Peter Harrison on the territories of science and religion
Are the current categories that frame the conflict between science and religion legitimate? To what extent do we reinforce this conflict by engaging in dialogues which presume that both science and religion are primarily propositional and intellectual activities? In this extended conversation with historian Peter Harrison, Harrison examines how the modern notions of science and religion are cultural developments that significantly differ from their pre-modern predecessors. While recognizing that both science and religion have their distinctive integrities, Harrison challenges his readers to rethink the categories we use to imagine the relationship between religion and science.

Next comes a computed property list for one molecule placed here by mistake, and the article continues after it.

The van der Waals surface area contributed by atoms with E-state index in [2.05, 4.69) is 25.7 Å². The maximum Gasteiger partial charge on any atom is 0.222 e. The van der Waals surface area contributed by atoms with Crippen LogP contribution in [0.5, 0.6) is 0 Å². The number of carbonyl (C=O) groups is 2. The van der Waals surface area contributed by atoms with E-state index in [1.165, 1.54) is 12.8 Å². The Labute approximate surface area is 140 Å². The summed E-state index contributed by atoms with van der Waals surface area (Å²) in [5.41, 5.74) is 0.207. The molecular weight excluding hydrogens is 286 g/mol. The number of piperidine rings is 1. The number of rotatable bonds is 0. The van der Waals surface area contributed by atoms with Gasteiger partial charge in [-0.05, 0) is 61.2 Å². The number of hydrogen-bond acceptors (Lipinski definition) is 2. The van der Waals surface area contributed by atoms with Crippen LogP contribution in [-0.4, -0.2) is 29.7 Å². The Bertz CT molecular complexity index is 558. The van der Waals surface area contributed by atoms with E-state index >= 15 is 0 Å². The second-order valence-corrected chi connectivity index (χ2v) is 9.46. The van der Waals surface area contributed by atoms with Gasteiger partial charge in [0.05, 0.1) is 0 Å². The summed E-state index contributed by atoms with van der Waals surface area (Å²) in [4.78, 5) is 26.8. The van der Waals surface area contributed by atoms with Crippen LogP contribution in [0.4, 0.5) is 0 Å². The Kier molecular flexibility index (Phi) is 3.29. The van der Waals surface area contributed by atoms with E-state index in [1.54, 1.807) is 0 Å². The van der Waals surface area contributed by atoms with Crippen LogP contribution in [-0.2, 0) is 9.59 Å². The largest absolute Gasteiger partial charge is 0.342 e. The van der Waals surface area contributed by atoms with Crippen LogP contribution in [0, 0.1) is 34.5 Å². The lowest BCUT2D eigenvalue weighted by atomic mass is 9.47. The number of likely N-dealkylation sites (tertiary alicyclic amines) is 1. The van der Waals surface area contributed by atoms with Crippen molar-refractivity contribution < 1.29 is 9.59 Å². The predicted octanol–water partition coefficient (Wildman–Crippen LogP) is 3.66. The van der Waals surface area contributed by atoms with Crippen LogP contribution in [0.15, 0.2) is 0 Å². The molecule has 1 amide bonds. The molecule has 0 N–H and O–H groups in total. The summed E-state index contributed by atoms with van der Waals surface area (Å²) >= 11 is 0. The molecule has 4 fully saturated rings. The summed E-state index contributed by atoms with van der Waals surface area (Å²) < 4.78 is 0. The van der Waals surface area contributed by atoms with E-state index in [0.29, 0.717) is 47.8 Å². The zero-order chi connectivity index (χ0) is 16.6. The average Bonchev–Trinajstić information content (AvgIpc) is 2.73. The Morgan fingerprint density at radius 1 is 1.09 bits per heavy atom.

For an introduction to the argument in Harrison's The Territories of Science and Religion, check out this article by Harrison entitled Christianity and the rise of western science.
Also included in this week’s MHA uncut is an archive release from Volume 101 of the Journal in which William Cavanaugh discusses his book The Myth of Religious Violence. Login now to access these interviews.
Other releases of MHA uncut include: